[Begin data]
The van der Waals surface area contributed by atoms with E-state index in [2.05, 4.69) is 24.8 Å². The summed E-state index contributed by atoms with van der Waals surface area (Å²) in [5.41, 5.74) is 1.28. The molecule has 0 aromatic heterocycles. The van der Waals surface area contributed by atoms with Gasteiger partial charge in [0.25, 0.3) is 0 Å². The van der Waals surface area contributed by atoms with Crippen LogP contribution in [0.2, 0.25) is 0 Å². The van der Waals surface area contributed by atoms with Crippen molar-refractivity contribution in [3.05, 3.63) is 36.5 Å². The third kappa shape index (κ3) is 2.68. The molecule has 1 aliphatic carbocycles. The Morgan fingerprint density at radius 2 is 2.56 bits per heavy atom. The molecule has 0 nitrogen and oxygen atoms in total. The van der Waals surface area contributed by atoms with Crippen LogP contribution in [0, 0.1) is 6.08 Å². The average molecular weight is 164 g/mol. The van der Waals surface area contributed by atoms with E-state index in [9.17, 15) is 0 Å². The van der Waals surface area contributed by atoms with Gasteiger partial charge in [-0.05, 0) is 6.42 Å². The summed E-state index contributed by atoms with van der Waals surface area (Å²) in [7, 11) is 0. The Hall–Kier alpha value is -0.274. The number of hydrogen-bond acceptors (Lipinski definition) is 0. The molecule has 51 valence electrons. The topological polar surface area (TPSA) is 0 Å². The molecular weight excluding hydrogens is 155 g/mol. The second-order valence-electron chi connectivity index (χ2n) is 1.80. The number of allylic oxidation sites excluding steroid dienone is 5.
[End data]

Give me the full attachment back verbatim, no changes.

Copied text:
The van der Waals surface area contributed by atoms with E-state index in [2.05, 4.69) is 24.8 Å². The summed E-state index contributed by atoms with van der Waals surface area (Å²) in [5.41, 5.74) is 1.28. The molecule has 0 aromatic heterocycles. The van der Waals surface area contributed by atoms with Gasteiger partial charge in [0.25, 0.3) is 0 Å². The van der Waals surface area contributed by atoms with Crippen LogP contribution in [0.2, 0.25) is 0 Å². The van der Waals surface area contributed by atoms with Crippen molar-refractivity contribution in [3.05, 3.63) is 36.5 Å². The third kappa shape index (κ3) is 2.68. The molecule has 1 aliphatic carbocycles. The Morgan fingerprint density at radius 2 is 2.56 bits per heavy atom. The molecule has 0 nitrogen and oxygen atoms in total. The van der Waals surface area contributed by atoms with Crippen LogP contribution in [0, 0.1) is 6.08 Å². The average molecular weight is 164 g/mol. The van der Waals surface area contributed by atoms with E-state index in [9.17, 15) is 0 Å². The van der Waals surface area contributed by atoms with Gasteiger partial charge in [-0.05, 0) is 6.42 Å². The summed E-state index contributed by atoms with van der Waals surface area (Å²) in [7, 11) is 0. The Hall–Kier alpha value is -0.274. The number of hydrogen-bond acceptors (Lipinski definition) is 0. The molecule has 51 valence electrons. The topological polar surface area (TPSA) is 0 Å². The molecular weight excluding hydrogens is 155 g/mol. The second-order valence-electron chi connectivity index (χ2n) is 1.80. The number of allylic oxidation sites excluding steroid dienone is 5.